• It takes a lot of dedication to pick it up we covered in dog slober and grass cuttings for another throw!
  • It doesn’t soften the blow when your dog runs into you with a stick hanging out the side of its mouth!

Scent Training The Stig

As part of my course in Canine Behaviour and Training, Stig is being taught to search and indicate the presence of a particular scent.

So where did I start? Well choosing a scent was a good start.  Something seemingly useful and fairly strong smelling to make sure the search isn’t unnecessarily difficult. I chose zippo fluid originally, but dogs are just as good at finding gun oil, money, blood or drug scents.

So starting with enthusiasm I tried to teach Stig that the smell of zippo fluid on a sterile cloth means he must lie down. Trouble is zippo fluid does not smell very nice to dogs, so Stig was very reluctant to smell it! So the unintentional result is that when Stig smells the cloth , he backs away and hits it with a paw, then lies down.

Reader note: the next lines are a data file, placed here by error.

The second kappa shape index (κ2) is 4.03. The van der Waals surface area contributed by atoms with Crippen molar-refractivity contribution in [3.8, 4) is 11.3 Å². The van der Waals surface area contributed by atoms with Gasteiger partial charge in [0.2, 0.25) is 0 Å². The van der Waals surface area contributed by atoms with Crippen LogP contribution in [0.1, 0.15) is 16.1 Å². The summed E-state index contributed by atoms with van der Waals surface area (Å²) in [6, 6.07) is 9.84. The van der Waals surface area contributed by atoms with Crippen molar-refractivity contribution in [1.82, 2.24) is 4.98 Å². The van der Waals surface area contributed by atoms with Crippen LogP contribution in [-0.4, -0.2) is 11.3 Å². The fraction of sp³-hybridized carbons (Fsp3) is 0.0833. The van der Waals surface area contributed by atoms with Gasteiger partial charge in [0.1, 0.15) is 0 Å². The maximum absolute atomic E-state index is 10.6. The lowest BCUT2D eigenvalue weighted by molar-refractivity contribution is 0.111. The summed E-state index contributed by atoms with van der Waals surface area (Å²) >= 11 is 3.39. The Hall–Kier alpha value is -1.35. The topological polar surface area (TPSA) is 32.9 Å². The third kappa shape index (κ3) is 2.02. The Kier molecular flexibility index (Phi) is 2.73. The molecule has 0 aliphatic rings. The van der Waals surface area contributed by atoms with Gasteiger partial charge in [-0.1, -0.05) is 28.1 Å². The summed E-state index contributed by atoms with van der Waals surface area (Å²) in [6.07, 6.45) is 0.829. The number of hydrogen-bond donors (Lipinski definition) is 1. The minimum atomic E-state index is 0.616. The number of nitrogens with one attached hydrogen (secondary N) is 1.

At least he is lying down! Once this is established and  after several training sessions, I moved on to hiding the scent in obvious places. The trouble is Stig isn’t very fast at finding it and after a couple of repetitions the scent fades as the fluid evaporates.

I needed a longer lasting, but vaguely similar scent. So I changed to firelighters and went back to the beginning. There must be something similar in the smell of accelerants because Stig picked up the paw and lie down very fast.